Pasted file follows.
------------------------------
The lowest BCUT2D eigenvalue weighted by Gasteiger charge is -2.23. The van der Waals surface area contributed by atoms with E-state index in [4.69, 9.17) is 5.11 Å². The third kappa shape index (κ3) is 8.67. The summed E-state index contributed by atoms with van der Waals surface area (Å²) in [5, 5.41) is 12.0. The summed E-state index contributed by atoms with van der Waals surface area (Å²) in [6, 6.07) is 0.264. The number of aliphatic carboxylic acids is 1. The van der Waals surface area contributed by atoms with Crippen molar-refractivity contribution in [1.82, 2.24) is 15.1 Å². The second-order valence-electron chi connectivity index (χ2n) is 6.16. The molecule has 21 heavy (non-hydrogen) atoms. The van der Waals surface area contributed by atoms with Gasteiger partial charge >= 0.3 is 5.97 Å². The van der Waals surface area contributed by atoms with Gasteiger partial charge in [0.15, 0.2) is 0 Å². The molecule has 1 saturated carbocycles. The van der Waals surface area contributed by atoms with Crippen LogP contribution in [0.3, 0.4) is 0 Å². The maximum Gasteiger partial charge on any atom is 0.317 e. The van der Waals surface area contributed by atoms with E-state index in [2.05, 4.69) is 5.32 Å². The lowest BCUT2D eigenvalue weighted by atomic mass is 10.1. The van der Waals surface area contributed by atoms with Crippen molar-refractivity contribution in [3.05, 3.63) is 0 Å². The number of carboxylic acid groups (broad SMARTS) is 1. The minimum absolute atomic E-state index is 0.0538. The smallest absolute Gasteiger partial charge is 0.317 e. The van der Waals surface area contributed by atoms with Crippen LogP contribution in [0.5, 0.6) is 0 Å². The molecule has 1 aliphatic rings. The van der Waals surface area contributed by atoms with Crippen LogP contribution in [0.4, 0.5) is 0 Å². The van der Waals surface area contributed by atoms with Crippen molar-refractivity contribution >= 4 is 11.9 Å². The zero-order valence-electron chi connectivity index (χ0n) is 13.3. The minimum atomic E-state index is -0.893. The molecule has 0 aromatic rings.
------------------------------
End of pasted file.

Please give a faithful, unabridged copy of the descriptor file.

The lowest BCUT2D eigenvalue weighted by Gasteiger charge is -2.23. The van der Waals surface area contributed by atoms with E-state index in [4.69, 9.17) is 5.11 Å². The third kappa shape index (κ3) is 8.67. The summed E-state index contributed by atoms with van der Waals surface area (Å²) in [5, 5.41) is 12.0. The summed E-state index contributed by atoms with van der Waals surface area (Å²) in [6, 6.07) is 0.264. The number of aliphatic carboxylic acids is 1. The van der Waals surface area contributed by atoms with Crippen molar-refractivity contribution in [1.82, 2.24) is 15.1 Å². The second-order valence-electron chi connectivity index (χ2n) is 6.16. The molecule has 21 heavy (non-hydrogen) atoms. The van der Waals surface area contributed by atoms with Gasteiger partial charge >= 0.3 is 5.97 Å². The van der Waals surface area contributed by atoms with Gasteiger partial charge in [0.15, 0.2) is 0 Å². The molecule has 1 saturated carbocycles. The van der Waals surface area contributed by atoms with Crippen LogP contribution in [0.3, 0.4) is 0 Å². The maximum Gasteiger partial charge on any atom is 0.317 e. The van der Waals surface area contributed by atoms with E-state index in [2.05, 4.69) is 5.32 Å². The lowest BCUT2D eigenvalue weighted by atomic mass is 10.1. The van der Waals surface area contributed by atoms with Crippen molar-refractivity contribution in [3.05, 3.63) is 0 Å². The number of carboxylic acid groups (broad SMARTS) is 1. The minimum absolute atomic E-state index is 0.0538. The smallest absolute Gasteiger partial charge is 0.317 e. The van der Waals surface area contributed by atoms with Crippen LogP contribution in [0.5, 0.6) is 0 Å². The molecule has 1 aliphatic rings. The van der Waals surface area contributed by atoms with Crippen LogP contribution in [0.4, 0.5) is 0 Å². The van der Waals surface area contributed by atoms with Crippen molar-refractivity contribution >= 4 is 11.9 Å². The zero-order valence-electron chi connectivity index (χ0n) is 13.3. The minimum atomic E-state index is -0.893. The molecule has 0 aromatic rings.